DC and Marvel: From Mainstream to Irrelevant

Brian Hibbs, as always, makes some excellent points in his Tilting at Windmills column. This time, it’s all about how badly some of the Marvel and DC titles sell. Based on his estimate of between 2-3000 dedicated comic shops, and sales data of 35 “big two” comics selling under 20,000 an issue, he concludes that these “borderline” titles are likely unprofitable for stores to carry. As he says,

I remember a time when I could not sell fewer than ten copies of any Marvel comic, no matter how uncommercial it might have been. Today, probably a third of what they publish is now selling fewer than ten rack copies at my store. This is frustrating on multiple levels, and averages say that I am nowhere near alone — if we draw the line at 30k, assuming there are 3k comic book stores racking Marvel comics, then according to that chart up top, more than half of Marvel’s line is like that for the typical store.

… what were once the most solid and commercial brands, the ones that allowed stores to experiment with a wider and more diverse set of titles because they were so profitable, have found themselves fighting an entirely self-imposed war over the bottom of the market, publishing titles at circulations that would have been literally unthinkable a decade or two back.

I strongly believe that it isn’t merely hurting a store’s ability to be acceptably profitable — it is hurting the very brands themselves. I believe that the absolute inability for Marvel and DC to currently launch new ideas successfully is intrinsically tied to the insane overproduction that they themselves have created. The market has neither the room, nor the desire, for the sheer bulk of “DC Universe” and “Marvel Universe” titles that are being produced, and so the very value of the idea of a “universe” is being steadily eroded.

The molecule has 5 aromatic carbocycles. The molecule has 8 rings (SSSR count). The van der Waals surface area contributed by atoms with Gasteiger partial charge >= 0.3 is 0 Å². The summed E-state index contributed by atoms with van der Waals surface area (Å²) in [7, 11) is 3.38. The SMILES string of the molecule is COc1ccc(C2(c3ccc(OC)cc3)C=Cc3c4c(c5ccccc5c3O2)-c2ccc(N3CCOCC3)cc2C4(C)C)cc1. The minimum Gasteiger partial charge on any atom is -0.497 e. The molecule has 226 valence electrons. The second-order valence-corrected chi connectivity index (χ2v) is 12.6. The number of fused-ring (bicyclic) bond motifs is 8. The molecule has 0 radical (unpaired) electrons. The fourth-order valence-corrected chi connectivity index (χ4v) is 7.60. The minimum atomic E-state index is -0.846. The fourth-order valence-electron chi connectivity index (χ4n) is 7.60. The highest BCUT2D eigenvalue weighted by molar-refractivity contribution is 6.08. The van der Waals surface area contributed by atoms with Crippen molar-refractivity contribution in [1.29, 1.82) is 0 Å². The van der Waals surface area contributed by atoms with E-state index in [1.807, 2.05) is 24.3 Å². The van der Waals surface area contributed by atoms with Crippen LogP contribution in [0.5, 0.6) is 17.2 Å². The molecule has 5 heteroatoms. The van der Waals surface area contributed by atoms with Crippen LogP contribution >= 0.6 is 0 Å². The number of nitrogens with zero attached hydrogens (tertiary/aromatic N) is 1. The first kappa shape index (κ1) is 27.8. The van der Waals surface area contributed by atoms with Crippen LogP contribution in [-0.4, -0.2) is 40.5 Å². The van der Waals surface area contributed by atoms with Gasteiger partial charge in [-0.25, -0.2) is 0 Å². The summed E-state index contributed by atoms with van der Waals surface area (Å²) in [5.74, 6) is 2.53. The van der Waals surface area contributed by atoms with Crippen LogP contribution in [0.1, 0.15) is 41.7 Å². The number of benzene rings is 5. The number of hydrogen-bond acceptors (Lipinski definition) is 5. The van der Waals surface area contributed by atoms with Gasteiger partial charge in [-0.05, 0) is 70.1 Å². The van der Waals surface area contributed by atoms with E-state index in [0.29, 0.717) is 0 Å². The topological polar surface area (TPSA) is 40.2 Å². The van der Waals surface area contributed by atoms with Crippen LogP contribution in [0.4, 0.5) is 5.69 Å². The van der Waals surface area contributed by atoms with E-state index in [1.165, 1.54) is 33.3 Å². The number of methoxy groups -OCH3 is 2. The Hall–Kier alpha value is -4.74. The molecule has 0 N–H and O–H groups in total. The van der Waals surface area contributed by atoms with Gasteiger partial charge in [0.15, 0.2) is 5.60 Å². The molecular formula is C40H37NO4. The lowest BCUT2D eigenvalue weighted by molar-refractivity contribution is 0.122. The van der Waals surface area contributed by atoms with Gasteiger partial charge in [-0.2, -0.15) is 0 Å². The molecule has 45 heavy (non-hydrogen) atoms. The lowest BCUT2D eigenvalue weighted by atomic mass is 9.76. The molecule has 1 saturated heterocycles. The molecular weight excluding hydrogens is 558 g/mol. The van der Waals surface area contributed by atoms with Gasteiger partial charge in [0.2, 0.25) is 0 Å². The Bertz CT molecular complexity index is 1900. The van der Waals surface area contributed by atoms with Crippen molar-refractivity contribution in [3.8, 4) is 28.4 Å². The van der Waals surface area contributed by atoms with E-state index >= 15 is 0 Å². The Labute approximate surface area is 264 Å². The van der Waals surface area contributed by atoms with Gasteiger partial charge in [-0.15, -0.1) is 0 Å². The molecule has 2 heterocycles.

Now, the readers I know who are still reading any superheroes gave up on the idea of “collecting the universe” a long time back, since the level of quality varies so much across the line, but a lot of comic shops do rely on dedicated, habitual customers that buy large numbers of mostly superhero titles. As those buyers disappear, or are driven away, it’s harder for the comic shop to be profitable.

Hibbs’ conclusion is to call for the cancellation of at least 70 of the DC and Marvel titles, anything selling under 30,000. He wants fewer books that sell better. Which would make things easier for everyone in the chain, including distributors, but would also likely result in less diversity of reading. (Speaking as someone who only tends to like the “fringe” titles, those that aren’t as popular and successful, I’d likely have fewer superhero comics to read. But that’s been the case for years now.) Still, perhaps the argument is that readers who want something different have already gone elsewhere, to manga or graphic novels or the works of other publishers. There’s plenty of horror and science fiction around, anyway.

Some think that these low-selling books should be kept around because both DC and Marvel should be creating new properties for their corporate owners to make movies out of, but without a willingness to cut in creators for a share of the profits (which they don’t like to do), few new ideas will come to the corporate publishers. Creators would rather put out their own books and make their own deals. Fewer books will also mean fewer creators able to make a living through their comic work.

Are these books even profitable, anyway? I know, in the past, low-selling books were kept around for reasons other than money — they were award winners, or they were done by a creator the publisher wanted to keep happy, or they featured someone’s favorite character — but those in charge of the two publishers these days don’t seem to have that kind of take on the business, because they aren’t long-term fans.